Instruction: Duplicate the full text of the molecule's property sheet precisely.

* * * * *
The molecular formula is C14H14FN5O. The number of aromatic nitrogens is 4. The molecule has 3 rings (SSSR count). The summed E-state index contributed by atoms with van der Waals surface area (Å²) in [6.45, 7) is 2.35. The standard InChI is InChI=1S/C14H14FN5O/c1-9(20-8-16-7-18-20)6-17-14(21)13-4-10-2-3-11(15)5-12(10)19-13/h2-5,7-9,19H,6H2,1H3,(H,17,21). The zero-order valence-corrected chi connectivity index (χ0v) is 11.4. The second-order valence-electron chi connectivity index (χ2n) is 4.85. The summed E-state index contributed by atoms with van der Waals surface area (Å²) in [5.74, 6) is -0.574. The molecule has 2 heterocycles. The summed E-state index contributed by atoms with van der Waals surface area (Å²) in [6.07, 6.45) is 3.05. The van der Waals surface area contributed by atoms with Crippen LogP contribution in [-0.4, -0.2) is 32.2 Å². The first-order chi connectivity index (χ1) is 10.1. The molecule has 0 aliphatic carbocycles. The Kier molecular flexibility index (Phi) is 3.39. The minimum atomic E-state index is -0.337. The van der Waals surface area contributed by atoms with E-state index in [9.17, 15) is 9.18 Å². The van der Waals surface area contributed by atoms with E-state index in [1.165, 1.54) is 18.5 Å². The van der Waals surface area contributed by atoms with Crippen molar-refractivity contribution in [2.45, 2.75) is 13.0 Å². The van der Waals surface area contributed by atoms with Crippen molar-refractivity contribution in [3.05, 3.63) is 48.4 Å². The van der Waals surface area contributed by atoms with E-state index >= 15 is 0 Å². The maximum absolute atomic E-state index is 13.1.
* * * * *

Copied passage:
The molecular formula is C14H14FN5O. The number of aromatic nitrogens is 4. The molecule has 3 rings (SSSR count). The summed E-state index contributed by atoms with van der Waals surface area (Å²) in [6.45, 7) is 2.35. The standard InChI is InChI=1S/C14H14FN5O/c1-9(20-8-16-7-18-20)6-17-14(21)13-4-10-2-3-11(15)5-12(10)19-13/h2-5,7-9,19H,6H2,1H3,(H,17,21). The zero-order valence-corrected chi connectivity index (χ0v) is 11.4. The second-order valence-electron chi connectivity index (χ2n) is 4.85. The summed E-state index contributed by atoms with van der Waals surface area (Å²) in [5.74, 6) is -0.574. The molecule has 2 heterocycles. The summed E-state index contributed by atoms with van der Waals surface area (Å²) in [6.07, 6.45) is 3.05. The van der Waals surface area contributed by atoms with Crippen LogP contribution in [-0.4, -0.2) is 32.2 Å². The first-order chi connectivity index (χ1) is 10.1. The molecule has 0 aliphatic carbocycles. The Kier molecular flexibility index (Phi) is 3.39. The minimum atomic E-state index is -0.337. The van der Waals surface area contributed by atoms with E-state index in [9.17, 15) is 9.18 Å². The van der Waals surface area contributed by atoms with E-state index in [1.165, 1.54) is 18.5 Å². The van der Waals surface area contributed by atoms with Crippen molar-refractivity contribution in [2.45, 2.75) is 13.0 Å². The van der Waals surface area contributed by atoms with Crippen molar-refractivity contribution in [3.05, 3.63) is 48.4 Å². The van der Waals surface area contributed by atoms with E-state index >= 15 is 0 Å². The maximum absolute atomic E-state index is 13.1.